We tend to freak out whenever our favorite food items are taken off the menu. Whether it's a seasonal flavor or it's discontinued for good, it's always a sad day to see our favorite foods and drinks go. But what about our favorite restaurants? These restaurants were once huge successes but now, they are huge flops.

A closed sign

G.D. Ritzy's

This diner-themed restaurant opened in 1980 and was known for its hamburgers, sandwiches, salads and homemade ice cream. It was founded by former Wendy's executive Graydon Webb. Although at one time there were 120 G.D. Ritzy's nationwide, after the company was liquidated in 1991, now there are only a few left.

Shrimp Boats

Shrimp Boats was a chain of seafood restaurants that grew to 95 stores in the southeast between 1955 and 1974. Although the majority of Shrimp Boats have closed, a handful of independent stores still remain opened in Georgia, South Carolina, and North Carolina.

Burger Chef

With the rise of McDonald's, many companies began to try and compete. General Equipment Manufacturing Company tried creating more efficient technology to make burgers and shakes.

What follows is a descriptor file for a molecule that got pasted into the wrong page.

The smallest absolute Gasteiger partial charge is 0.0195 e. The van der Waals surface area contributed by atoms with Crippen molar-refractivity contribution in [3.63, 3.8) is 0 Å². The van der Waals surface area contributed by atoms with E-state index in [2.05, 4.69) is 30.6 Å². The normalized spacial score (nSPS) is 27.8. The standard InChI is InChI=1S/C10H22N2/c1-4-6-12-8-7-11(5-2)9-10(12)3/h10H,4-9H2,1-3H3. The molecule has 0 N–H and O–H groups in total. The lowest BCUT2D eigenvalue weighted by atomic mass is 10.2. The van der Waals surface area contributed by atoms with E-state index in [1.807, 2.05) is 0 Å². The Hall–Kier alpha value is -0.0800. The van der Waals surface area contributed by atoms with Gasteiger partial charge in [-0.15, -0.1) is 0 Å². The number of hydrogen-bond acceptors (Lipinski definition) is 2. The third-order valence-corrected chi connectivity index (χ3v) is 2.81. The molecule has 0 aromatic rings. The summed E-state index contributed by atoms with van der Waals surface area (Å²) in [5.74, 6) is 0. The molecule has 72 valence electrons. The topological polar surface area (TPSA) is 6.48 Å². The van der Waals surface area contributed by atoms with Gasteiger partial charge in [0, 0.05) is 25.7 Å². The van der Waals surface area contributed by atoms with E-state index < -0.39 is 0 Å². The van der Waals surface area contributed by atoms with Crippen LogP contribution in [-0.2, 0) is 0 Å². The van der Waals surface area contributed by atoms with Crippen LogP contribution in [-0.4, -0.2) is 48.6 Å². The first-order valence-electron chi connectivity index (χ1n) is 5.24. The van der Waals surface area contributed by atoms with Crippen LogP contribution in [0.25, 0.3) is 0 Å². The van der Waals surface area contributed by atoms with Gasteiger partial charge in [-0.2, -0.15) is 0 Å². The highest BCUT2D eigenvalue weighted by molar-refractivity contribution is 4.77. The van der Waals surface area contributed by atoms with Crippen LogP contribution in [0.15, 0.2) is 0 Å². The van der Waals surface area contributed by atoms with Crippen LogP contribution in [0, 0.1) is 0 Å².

In 1958, Burger Chef opened with a conveyor broiler that was said to be able to make 800 patties per hour. By 1972, the chain had grown to 1,200 locations, which came in second behind McDonald's with 1,600 locations. The fast growth became the problem for Burger Chef though. In 1981, the franchise was sold to Hardee's.

Empty tables at a restaurant

Kenny Rogers Roasters

Kenny Rogers Roasters is a restaurant that was started by singer Kenny Rogers and John Y. Brown in 1991. It became famous after its stint on Seinfeld. Kramer hangs up a "Bad Chicken" sign to protest the restaurant's bright neon sign, but by the end of the show he ends up falling in love with the chicken. While Kenny Rogers Roasters had good food, they couldn't seem to compete in a market that was already highly saturated. Although they went bankrupt in the United States, they have over 100 restaurants in Asia that are doing well.

Minnie Pearl Chicken

Minnie Pearl Chicken got its name from the Grand Ole Opry star Minnie Pearl, who was a comedian. It soon became a rival to KFC with 567 restaurants and 2,700 franchises by the 1960s. In order to expand, the management neglected the chicken recipe which varied between restaurants. The restaurants were finding many first time customers weren't returning and after they were forced to redo their filing in 1968 to show 1.2 million dollars in losses, Minnie Pearls was scrapped.